Smiley Face in Space

Here's your nightly math! Just 5 quick minutes of number fun for kids and parents at home. Read a cool fun fact, followed by math riddles at different levels so everyone can jump in. Your kids will love you for it.

Smiley Face in Space

February 18, 2019

When we look up at the stars, sometimes we see connect-the-dot clumps called constellations. Leo the Lion looks like a backwards question mark (his mane) with a triangle body, and the hunter Orion has a nice neat belt of 3 stars. A “telescope” helps you see much, much farther, the same way binoculars work, so it lets you see many more stars. So there was a “Hidden Treasures” contest to spot cool shapes in star photos from the Hubble Space Telescope, which floats high above Earth’s air. One skygazer, Judy Schmidt, spotted this great smiley face. Those bright eyes aren’t single stars — they are clusters of whole galaxies, each of which could hold millions of stars. The streaks come from stars moving while the telescope snapped the picture, giving us a perfect smile.

Wee ones: If you count the eyes and nose of the face, how many “dots” are you counting?

Little kids: If a smiley face had 2 star eyes, a star nose, and a 3-star mouth, how many stars would the face have?  Bonus: How many stars would 2 faces have?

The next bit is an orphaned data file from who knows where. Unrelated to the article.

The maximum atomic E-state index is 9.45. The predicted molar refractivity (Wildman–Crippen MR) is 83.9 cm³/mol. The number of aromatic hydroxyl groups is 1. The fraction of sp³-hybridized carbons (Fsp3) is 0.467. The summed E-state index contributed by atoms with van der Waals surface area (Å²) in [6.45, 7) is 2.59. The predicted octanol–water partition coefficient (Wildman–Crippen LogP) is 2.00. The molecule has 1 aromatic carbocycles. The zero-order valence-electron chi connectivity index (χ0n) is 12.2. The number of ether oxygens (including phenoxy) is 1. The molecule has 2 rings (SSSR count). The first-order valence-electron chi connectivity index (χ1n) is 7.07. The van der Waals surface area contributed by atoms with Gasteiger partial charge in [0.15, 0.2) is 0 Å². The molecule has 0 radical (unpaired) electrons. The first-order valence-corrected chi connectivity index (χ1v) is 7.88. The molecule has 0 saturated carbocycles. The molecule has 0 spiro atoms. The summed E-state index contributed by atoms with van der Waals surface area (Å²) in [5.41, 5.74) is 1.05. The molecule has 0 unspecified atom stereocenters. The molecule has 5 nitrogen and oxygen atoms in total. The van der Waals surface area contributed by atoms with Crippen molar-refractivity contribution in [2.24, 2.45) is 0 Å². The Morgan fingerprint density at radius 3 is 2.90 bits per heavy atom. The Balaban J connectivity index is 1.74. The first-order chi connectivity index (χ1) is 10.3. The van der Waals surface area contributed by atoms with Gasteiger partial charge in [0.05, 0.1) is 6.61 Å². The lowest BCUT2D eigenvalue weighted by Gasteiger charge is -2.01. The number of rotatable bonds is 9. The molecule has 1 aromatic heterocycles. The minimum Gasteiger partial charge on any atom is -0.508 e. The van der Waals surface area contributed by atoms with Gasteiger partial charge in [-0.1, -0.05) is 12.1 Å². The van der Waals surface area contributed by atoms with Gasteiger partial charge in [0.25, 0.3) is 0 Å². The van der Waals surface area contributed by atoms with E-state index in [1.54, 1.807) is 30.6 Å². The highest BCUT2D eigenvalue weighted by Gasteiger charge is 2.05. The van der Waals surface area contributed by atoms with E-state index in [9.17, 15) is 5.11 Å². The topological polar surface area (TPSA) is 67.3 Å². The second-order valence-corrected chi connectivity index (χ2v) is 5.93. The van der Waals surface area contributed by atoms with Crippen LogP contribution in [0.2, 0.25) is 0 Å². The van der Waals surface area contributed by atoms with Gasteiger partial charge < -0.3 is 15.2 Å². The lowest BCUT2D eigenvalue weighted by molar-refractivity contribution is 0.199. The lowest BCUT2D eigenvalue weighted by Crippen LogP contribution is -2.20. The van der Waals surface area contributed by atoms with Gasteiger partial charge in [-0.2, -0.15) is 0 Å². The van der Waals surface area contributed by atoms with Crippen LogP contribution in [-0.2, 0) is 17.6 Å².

Big kids: If Judy found this in the 200th photo she studied, how many photos had she already searched?  Bonus: If you drew a circle around every 5 stars to make a smiley face, how many faces would you find in a picture of 150 stars?











Wee ones: 3 dots.

Little kids: 6 stars.  Bonus: 12 stars.

Big kids: 199 photos.  Bonus: 30 faces.

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About the Author

Laura Overdeck

Laura Overdeck

Laura Bilodeau Overdeck is founder and president of Bedtime Math Foundation. Her goal is to make math as playful for kids as it was for her when she was a child. Her mom had Laura baking before she could walk, and her dad had her using power tools at a very unsafe age, measuring lengths, widths and angles in the process. Armed with this early love of numbers, Laura went on to get a BA in astrophysics from Princeton University, and an MBA from the Wharton School of Business; she continues to star-gaze today. Laura’s other interests include her three lively children, chocolate, extreme vehicles, and Lego Mindstorms.

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